The spotlight was bright on Friday in the Turkish Airlines EuroLeague Playoffs! With two teams fighting to reach the Final Four and two others battling to stay alive, only two teams could be happy. Those were Olympiacos Piraeus, which forced a Game 5 in its series, and Real Madrid, which marched to a victory and a Final four berth for the fifth time in the last seven seasons. The EuroLeague Gurus broke down some of the keys to each game.
Patience, threes and Spanoulis keep the Reds alive
Down 2-1 in the series and down 27-14 in the second quarter of Game 4 in the packed and rowdy Abdi Ipekci Arena, things did not look good for Olympiacos Piraeus. The home side, led by Jayson Granger, fed off the energy from the fans and seemed to be in complete control of the game they needed to win to clinch a place in the Final Four. But soon enough, Olympiacos started coming back. “I think we had patience, and were patient enough to find open shots,” Olympiacos head coach Ioannis Sfairopoulos said into the EuroLeague.TV microphone at halftime, explaining how his team managed to cut such a big deficit to only 38-35 at the break.
Olympiacos got a great boost from Kostas Papanikolaou, who made plays on defense, and hit an important corner three-pointer, while Erick Green made a crack in the Efes defense with his baskets after penetration before sinking a triple himself. Vassilis Spanoulis also added a three of his own late in the second quarter, before Olympiacos turned hot from the perimeter in the third quarter. On its first seven possessions of the third quarter, Olympiacos was 5 for 5 from three-point range. Vangelis Mantzaris, Georgios Printezis and Papanikolaou each hit once, and Spanoulis nailed a pair of triples. Olympiacos went in front and Efes never led again, despite staying close throughout the entire high-scoring third quarter.
Despite the three-point barrage, it was actually Olympiacos’s trademark defense that was allowing such development in the first place. The defensive stops they were getting helped the Reds play to their rhythm and liking and catch up in the first half, and not allow Efes to grab the lead in the second. Olympiacos already forced 9 turnovers and held Efes to 1 of 11 three-point shooting in the first half, then after a brief shoot-out in the third quarter, the Reds’ defense went on to dominate. “They scored only 62 points, and scored only 8 points in the last period,” Sfairopoulos explained after the victory. “I think from [our defense] we got better offense, better ball movement, better shots, and we shared the ball better than the previous game.”
Opposing head coach Perasovic revealed that he felt Olympiacos realized the lack of confidence in his players, which enabled the visitors to play with the calculated risk of allowing some long shots, which were simply not falling for Efes. “All the games we have played in this series we had bad three-point percentages. It is very difficult to beat Olympiacos like that. Olympiacos finally stayed inside, did not allow us easy baskets. We had many open shots, but we did not score them”, Perasovic said.
Olympiacos not only held Efes to 8 points in the final 12 minutes of the game, but had two periods of more than four minutes during that span when it did not allow a single basket. On the other end, in the fourth quarter Ioannis Papapetrou, Spanoulis and Green raised the Olympiacos three-point tally to 12, which was the second-most three-point shots Olympiacos ever made in a playoff game. And in a game it started with a 13-point deficit, Olympiacos ended up cruising to victory and forcing a Game 5 on its home floor.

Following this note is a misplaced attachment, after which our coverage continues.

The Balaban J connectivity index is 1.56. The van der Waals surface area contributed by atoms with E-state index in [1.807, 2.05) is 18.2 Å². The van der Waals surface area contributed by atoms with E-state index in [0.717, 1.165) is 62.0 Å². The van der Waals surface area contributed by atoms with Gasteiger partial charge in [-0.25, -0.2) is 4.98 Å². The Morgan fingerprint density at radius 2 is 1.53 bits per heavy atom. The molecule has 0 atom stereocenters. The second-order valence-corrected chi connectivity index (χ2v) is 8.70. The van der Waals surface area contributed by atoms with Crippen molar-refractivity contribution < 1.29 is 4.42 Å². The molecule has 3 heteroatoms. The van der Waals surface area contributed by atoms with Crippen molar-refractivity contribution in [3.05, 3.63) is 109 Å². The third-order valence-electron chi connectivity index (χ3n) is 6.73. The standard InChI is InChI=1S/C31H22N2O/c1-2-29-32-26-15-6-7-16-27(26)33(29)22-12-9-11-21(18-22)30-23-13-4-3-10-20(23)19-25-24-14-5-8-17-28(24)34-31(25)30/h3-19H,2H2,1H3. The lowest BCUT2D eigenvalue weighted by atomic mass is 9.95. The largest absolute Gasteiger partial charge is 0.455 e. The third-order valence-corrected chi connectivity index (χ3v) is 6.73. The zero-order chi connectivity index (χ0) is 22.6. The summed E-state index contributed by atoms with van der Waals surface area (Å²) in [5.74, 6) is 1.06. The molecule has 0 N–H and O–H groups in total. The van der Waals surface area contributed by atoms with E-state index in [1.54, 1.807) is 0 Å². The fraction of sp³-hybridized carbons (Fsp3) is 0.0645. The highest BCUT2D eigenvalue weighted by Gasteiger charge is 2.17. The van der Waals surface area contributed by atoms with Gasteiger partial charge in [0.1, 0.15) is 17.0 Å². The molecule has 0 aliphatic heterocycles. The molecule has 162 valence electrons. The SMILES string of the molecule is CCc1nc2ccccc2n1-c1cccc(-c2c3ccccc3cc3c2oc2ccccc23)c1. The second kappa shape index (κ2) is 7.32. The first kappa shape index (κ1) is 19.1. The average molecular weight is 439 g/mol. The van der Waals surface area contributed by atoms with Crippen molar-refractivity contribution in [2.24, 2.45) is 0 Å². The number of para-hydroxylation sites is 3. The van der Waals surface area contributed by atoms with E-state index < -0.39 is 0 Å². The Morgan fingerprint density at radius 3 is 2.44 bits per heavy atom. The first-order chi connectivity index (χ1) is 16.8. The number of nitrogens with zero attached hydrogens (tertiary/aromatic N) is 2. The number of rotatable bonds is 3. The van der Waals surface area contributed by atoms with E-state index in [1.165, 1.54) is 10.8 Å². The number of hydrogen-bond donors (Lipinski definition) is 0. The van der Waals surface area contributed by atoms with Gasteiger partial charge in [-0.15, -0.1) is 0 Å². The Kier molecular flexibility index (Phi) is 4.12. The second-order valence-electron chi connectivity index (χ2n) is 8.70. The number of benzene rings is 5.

Thompkins leads big effort from Madrid bigs and bench
It was hard to argue with Real Madrid head coach Pablo Laso after Game 4 when he summed up his team’s 78-89 victory over Darussafaka Dogus Istanbul, which sent Los Blancos back to the Final Four. “I think we controlled almost every situation during the 40 minutes. We got a good advantage, we played solid,” Laso explained. “If you look at the stats, we more or less dominate every single aspect and that means we did a great job as a team.”
More analysis that that is hardly needed. But let’s look at the numbers that stand out most. Madrid dished 21 assists, while Darussafaka had a third as many. Each team made only 6 three-pointers, but Madrid attempted 16 shots from downtown for a 37.5% success rate. Darussafaka tried 11 more than Madrid and would up making only 22.2%. And the Madrid bench outscored their counterparts 20-33, with Trey Thompkins and his season-high 15 leading the way.
In fact, Thompkins’s presence ranks up there with everything else Laso spoke about. Not only did the big man notch season highs with 15 points and 2 blocks, but his effort allowed Anthony Randolph to play only 21 minutes after logging a season-high 35 in Game 3. And Thompkins was not merely a stopgap measure; he took charge with 8 points and a block in a 0-10 second-quarter run that gave Madrid the lead for good.
Thompkins teamed with Randolph and Gustavo Ayon to ensure the visitors also got more production from the big man spots than Darusafaka did. The five Madrid bigs – those three plus Felipe Reyes and Othello Hunter – combined for 39 points, 14 rebounds and 3 blocks. Their counterparts – Ante Zizic, Adrien Moerman, Marcus Slaughter, Luke Harangody, Furkan Aldemir and Will Clyburn (who played minutes at the’4’ in a small lineup) – totaled 21 points, 18 rebounds and 1 block.
Madrid won Game 4 and the series by using superb production from its big men and its second unit, with Jaycee Carroll and Dontaye Draper among other reserves to play big roles in the series. And that makes it a dangerous team for the Final Four.